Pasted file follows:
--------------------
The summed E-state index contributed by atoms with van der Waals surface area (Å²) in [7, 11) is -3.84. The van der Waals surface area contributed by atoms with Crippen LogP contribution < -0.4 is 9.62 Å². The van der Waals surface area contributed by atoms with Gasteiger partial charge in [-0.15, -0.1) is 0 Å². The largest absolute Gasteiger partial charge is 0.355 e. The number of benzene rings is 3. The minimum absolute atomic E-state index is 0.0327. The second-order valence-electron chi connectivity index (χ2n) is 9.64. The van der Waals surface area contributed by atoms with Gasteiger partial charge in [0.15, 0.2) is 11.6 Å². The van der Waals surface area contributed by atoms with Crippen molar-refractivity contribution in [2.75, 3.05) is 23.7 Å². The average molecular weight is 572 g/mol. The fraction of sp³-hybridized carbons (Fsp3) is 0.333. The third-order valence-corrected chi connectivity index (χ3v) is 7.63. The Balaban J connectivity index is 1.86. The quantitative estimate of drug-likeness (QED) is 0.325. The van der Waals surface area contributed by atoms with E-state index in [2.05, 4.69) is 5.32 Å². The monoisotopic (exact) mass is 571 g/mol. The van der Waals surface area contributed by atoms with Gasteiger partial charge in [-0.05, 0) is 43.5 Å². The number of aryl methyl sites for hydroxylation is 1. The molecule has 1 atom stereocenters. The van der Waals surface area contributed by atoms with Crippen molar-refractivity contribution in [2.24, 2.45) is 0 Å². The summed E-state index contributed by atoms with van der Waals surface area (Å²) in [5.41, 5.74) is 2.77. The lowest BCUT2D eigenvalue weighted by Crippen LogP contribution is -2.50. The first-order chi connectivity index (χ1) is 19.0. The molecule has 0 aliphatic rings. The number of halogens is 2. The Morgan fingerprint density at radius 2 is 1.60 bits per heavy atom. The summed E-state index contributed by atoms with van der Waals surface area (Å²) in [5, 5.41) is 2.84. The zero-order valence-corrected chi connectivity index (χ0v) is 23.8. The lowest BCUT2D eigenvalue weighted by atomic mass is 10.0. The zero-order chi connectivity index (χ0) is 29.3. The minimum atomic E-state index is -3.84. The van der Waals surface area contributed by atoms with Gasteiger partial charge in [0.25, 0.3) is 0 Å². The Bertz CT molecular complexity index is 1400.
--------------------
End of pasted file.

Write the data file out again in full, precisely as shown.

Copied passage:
The summed E-state index contributed by atoms with van der Waals surface area (Å²) in [7, 11) is -3.84. The van der Waals surface area contributed by atoms with Crippen LogP contribution < -0.4 is 9.62 Å². The van der Waals surface area contributed by atoms with Gasteiger partial charge in [-0.15, -0.1) is 0 Å². The largest absolute Gasteiger partial charge is 0.355 e. The number of benzene rings is 3. The minimum absolute atomic E-state index is 0.0327. The second-order valence-electron chi connectivity index (χ2n) is 9.64. The van der Waals surface area contributed by atoms with Gasteiger partial charge in [0.15, 0.2) is 11.6 Å². The van der Waals surface area contributed by atoms with Crippen molar-refractivity contribution in [2.75, 3.05) is 23.7 Å². The average molecular weight is 572 g/mol. The fraction of sp³-hybridized carbons (Fsp3) is 0.333. The third-order valence-corrected chi connectivity index (χ3v) is 7.63. The Balaban J connectivity index is 1.86. The quantitative estimate of drug-likeness (QED) is 0.325. The van der Waals surface area contributed by atoms with E-state index in [2.05, 4.69) is 5.32 Å². The monoisotopic (exact) mass is 571 g/mol. The van der Waals surface area contributed by atoms with Gasteiger partial charge in [-0.05, 0) is 43.5 Å². The number of aryl methyl sites for hydroxylation is 1. The molecule has 1 atom stereocenters. The van der Waals surface area contributed by atoms with Crippen molar-refractivity contribution in [2.24, 2.45) is 0 Å². The summed E-state index contributed by atoms with van der Waals surface area (Å²) in [5.41, 5.74) is 2.77. The lowest BCUT2D eigenvalue weighted by Crippen LogP contribution is -2.50. The first-order chi connectivity index (χ1) is 19.0. The molecule has 0 aliphatic rings. The number of halogens is 2. The Morgan fingerprint density at radius 2 is 1.60 bits per heavy atom. The summed E-state index contributed by atoms with van der Waals surface area (Å²) in [5, 5.41) is 2.84. The zero-order valence-corrected chi connectivity index (χ0v) is 23.8. The lowest BCUT2D eigenvalue weighted by atomic mass is 10.0. The zero-order chi connectivity index (χ0) is 29.3. The minimum atomic E-state index is -3.84. The van der Waals surface area contributed by atoms with Gasteiger partial charge in [0.25, 0.3) is 0 Å². The Bertz CT molecular complexity index is 1400.